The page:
7. The defendant also claims that court erred by (1) “not setting aside the judgment in this matter due to lack of subject matter jurisdiction, as the plaintiff lacked standing to bring about a cause of action,” and (2) “allowing an affidavit, prepared thirteen months after the alleged sale and assignment to the plaintiff, to be considered as additional evidence in the plaintiff's motion for summary judgment” because it was not a valid business record. These claims are without merit.Because we conclude that the trial court properly found that no genuine issue of material fact exists that the plaintiff is the owner of the account in question, the plaintiff easily demonstrated that it has standing. See Wilcox v. Webster Ins., Inc., 294 Conn. 206, 214, 982 A.2d 1053 (2009) (standing requires only “ ‘a colorable claim of injury’ ”).With respect to the defendant's hearsay argument, the court's consideration of Lebental's affidavit was proper, and in fact, required by our rules of procedure. See Practice Book § 17–45 (“[a] motion for summary judgment shall be supported by such documents as may be appropriate, including but not limited to affidavits”). Moreover, the defendant has failed to show how LeBental's affidavit was in any way inadmissible as evidence.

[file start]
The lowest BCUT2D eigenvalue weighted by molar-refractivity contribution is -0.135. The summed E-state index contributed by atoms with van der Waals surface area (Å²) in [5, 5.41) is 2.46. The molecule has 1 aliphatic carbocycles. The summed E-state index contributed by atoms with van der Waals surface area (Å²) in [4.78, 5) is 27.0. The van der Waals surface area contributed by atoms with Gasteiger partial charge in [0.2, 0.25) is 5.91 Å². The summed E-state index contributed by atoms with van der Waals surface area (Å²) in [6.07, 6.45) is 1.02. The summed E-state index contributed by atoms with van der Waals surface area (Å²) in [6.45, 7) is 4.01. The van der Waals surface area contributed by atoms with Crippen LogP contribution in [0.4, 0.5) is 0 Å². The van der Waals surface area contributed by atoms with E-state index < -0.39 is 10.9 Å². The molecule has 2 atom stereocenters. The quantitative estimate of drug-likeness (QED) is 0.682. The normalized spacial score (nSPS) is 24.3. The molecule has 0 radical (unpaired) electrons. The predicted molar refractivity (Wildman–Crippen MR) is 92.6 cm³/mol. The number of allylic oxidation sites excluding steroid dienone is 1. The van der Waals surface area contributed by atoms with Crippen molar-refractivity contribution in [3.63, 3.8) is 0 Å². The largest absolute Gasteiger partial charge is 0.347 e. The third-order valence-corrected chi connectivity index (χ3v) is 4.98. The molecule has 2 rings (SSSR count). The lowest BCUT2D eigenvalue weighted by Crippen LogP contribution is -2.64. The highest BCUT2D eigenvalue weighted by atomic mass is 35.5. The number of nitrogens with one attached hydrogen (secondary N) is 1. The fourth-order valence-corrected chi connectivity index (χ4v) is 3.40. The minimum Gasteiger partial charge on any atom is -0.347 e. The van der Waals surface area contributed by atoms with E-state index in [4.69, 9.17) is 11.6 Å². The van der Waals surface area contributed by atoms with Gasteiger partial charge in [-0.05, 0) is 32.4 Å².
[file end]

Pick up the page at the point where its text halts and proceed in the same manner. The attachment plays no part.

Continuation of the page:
8. The gravamen of the defendant's argument that there is a genuine issue of material fact rests on two assignment agreements that were appended to the LeBental affidavit. These assignment agreements transferred a number of unpaid accounts in bulk. The first, dated June 27, 2011, assigned unpaid accounts from Chase to Global Acceptance Credit Company, LP (Global). The second, dated June 30, 2011, assigned unpaid accounts from Global to the plaintiff. Both assignment agreements referenced schedules that purportedly included the specific accounts being assigned. These schedules were never disclosed to the defendant and are not in the record. Accordingly, without the attached schedules, the assignment agreements do not, in and of themselves, indicate which accounts were assigned. The fact that the plaintiff has not disclosed these schedules, however, is of no legal consequence given that LeBental averred in her affidavit that, based on her personal knowledge and the assignment agreements, the plaintiff was the owner of the debt, and the defendant has failed to introduce any evidence to the contrary.
9. Practice Book § 13–24(a) provides in relevant part: “Any matter admitted under this section is conclusively established unless the judicial authority on motion permits withdrawal or amendment of the admission․”